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DIGITAL RADIOGRAPHY. DA 105. Dental Radiography. Questions What equipment is used in digital radiography? What types of digital imaging are available? What are advantages and disadvantages of digital radiography?. Basic Concepts. Used to record radiographic images

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  2. Dental Radiography • Questions • What equipment is used in digital radiography? • What types of digital imaging are available? • What are advantages and disadvantages of digital radiography?

  3. Basic Concepts • Used to record radiographic images • No film or processing chemistry is used • Uses an electronic sensor and computerized imaging system that produces x-ray images almost instantly on a computer monitor

  4. Terminology • Charge-coupled device • Digital radiography • Digital subtraction • Digitize

  5. Terminology • Direct digital imaging • Indirect digital imaging • Pixel • Sensor • Storage phosphor imaging

  6. Purpose and Use • To generate images that can be used in the diagnosis and assessment of dental disease

  7. Purpose and Use • To detect lesions, diseases and conditions of the teeth and surrounding structures • To confirm or classify suspected disease • To provide information during dental procedures • To evaluate growth and development • To illustrate changes secondary to caries, periodontal disease, or trauma • To document the condition of a patient at a specific point in time

  8. Fundamentals • Digital radiography • A method of capturing a radiographic image using a sensor, breaking it into electronic pieces, and presenting and storing the image using a computer • Image is used to describe the pictures that are produced • A sensor is placed inside the mouth • The electronic signal is digitized

  9. Radiation Exposure • The typical sensor is more sensitive to x-rays than conventional film • Exposure times are 50% to 80% less than that required for conventional radiography using E-speed film

  10. Equipment • X-radiation source • Intraoral sensor • Charge-coupled device • Complementary metal oxide semiconductor/active pixel sensor • Charge injection device • Computer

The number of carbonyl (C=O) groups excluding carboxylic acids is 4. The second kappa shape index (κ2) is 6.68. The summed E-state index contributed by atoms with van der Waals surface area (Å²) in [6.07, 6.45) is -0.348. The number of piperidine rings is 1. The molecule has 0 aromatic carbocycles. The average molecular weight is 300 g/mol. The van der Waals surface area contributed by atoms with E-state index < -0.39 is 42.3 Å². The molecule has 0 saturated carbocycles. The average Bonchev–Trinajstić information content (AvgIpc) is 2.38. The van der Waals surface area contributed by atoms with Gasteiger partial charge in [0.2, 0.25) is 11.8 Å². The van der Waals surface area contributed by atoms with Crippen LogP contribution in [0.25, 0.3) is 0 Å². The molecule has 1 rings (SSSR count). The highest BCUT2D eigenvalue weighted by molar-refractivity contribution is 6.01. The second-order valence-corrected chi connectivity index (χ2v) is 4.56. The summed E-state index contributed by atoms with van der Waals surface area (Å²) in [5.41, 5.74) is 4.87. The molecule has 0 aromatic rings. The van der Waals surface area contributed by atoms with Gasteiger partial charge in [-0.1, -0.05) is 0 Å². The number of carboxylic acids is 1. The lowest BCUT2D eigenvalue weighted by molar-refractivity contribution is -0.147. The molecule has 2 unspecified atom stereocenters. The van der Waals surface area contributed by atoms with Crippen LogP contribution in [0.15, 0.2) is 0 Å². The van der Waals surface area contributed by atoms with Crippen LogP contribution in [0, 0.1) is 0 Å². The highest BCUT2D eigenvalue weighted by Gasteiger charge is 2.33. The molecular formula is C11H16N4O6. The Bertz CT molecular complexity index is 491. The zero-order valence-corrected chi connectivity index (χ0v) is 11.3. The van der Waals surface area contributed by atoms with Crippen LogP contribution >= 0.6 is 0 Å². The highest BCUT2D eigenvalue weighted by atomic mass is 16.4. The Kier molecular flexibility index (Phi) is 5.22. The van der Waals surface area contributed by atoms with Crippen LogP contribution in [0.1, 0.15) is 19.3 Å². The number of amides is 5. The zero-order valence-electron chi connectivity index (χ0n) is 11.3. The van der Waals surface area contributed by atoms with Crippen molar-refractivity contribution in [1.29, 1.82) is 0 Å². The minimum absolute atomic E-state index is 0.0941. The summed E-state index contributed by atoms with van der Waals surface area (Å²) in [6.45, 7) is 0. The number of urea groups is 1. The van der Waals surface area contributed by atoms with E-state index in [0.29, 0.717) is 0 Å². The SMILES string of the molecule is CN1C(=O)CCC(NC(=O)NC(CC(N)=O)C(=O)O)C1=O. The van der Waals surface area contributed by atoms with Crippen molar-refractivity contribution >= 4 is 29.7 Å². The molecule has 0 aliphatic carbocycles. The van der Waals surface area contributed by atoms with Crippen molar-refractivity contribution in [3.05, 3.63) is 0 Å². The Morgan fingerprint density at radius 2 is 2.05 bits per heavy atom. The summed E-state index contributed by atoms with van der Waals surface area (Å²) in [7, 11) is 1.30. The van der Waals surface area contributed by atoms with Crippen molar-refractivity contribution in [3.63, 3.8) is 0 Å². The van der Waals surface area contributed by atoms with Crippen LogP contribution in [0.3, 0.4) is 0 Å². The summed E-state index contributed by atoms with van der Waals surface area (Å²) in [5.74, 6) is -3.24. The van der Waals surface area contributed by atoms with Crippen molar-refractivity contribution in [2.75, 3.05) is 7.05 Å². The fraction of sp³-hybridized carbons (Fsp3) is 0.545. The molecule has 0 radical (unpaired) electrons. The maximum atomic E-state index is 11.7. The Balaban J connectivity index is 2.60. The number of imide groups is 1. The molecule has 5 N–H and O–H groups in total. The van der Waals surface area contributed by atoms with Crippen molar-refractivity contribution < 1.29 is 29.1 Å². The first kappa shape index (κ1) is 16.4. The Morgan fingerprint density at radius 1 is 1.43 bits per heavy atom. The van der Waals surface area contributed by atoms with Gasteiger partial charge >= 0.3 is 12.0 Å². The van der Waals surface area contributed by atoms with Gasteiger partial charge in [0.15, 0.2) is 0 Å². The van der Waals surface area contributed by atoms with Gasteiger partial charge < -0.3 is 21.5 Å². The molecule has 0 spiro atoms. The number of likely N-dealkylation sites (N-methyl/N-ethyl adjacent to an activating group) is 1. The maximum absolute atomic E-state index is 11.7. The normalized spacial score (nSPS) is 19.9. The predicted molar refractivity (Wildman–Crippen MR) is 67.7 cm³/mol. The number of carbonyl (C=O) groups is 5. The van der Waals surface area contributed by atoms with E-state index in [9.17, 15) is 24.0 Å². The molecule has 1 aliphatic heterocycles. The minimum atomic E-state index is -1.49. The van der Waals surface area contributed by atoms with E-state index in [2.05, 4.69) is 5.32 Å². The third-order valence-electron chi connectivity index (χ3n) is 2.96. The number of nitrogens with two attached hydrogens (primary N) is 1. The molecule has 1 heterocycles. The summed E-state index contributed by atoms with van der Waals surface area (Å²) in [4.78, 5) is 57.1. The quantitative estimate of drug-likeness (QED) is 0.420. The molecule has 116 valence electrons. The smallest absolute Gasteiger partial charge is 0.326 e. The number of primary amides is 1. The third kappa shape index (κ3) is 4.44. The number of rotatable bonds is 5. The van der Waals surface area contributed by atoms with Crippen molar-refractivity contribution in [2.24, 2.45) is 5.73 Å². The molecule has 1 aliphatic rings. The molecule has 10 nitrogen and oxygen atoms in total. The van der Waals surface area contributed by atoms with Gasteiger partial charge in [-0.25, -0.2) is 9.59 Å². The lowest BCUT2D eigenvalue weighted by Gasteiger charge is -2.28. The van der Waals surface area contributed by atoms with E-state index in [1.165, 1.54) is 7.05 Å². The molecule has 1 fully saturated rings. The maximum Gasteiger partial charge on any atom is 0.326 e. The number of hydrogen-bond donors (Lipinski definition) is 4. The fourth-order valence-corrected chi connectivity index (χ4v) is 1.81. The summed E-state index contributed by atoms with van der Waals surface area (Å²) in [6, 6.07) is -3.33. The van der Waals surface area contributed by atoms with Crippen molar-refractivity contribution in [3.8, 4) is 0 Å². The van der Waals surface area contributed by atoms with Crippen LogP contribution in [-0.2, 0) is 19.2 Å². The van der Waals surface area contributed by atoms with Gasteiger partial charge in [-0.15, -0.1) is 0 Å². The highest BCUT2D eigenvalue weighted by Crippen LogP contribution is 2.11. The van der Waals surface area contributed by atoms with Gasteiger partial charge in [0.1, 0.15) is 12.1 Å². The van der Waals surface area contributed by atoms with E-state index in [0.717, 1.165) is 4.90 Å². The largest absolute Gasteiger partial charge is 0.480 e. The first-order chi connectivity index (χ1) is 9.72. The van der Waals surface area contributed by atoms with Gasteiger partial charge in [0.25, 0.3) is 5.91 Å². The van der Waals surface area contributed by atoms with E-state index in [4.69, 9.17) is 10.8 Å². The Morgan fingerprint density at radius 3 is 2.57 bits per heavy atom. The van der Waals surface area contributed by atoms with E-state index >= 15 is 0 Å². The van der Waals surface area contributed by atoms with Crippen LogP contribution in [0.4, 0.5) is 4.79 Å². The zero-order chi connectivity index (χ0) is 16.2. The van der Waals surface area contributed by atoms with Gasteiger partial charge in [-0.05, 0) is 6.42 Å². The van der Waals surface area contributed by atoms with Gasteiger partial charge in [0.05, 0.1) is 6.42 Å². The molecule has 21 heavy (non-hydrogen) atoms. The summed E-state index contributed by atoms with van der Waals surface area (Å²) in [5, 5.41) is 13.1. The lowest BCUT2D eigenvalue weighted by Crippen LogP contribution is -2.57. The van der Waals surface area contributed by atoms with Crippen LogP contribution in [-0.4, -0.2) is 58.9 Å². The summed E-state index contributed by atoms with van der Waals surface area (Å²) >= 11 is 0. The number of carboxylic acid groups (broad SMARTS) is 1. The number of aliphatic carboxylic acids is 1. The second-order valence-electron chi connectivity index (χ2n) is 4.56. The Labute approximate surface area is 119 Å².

11. The radiographic image on the computer monitor is displayed as a normal periapical and a magnified version of the same image.

  12. Computer monitor illustrating a variety of images, including panoramic and cephalometric images

  13. X-Radiation Source • Most digital radiography systems use a conventional dental x-ray unit as the x-radiation source • The x-ray unit timer must be adapted to allow exposures in a time frame of 1/100 of a second

  14. A conventional source of x-radiation is compatible with digital imaging

  15. Intraoral Sensor • A small detector that is placed in the mouth of the patient and used to capture the radiographic image • Wired • The imaging sensor is linked by a fiber optic cable to a computer • Wireless • The imaging sensor is not linked by a cable

  16. An intraoral film is similar in size and shape to a sensor used in digital imaging

  17.   A wired intraoral sensor

  18. Intraoral Sensor • Three types of direct sensor technologies exist • Charge-coupled device • Complementary metal oxide semiconductor/active pixel sensor • Charge injection device

  19. Charge-Coupled Device (CCD) • The most common image receptor used in dental digital radiography • A solid-state detector that contains a silicon chip with an electronic circuit embedded in it • The electrons that make up the silicon CCD can be visualized as being divided into an arrangement of blocks or picture elements known as pixels • Pixel • A small box or “well” into which the electrons produced by the x-ray exposure are deposited

  20. Charge-Coupled Device (CCD) • The x-ray photons that come into contact with the CCD cause electrons to be released from the silicon and produce a corresponding electronic charge • Each pixel arrangement, or electron potential well, contains an electronic charge proportional to the number of electrons that reacted within the well • Each electronic well corresponds to a specific area on the linked computer screen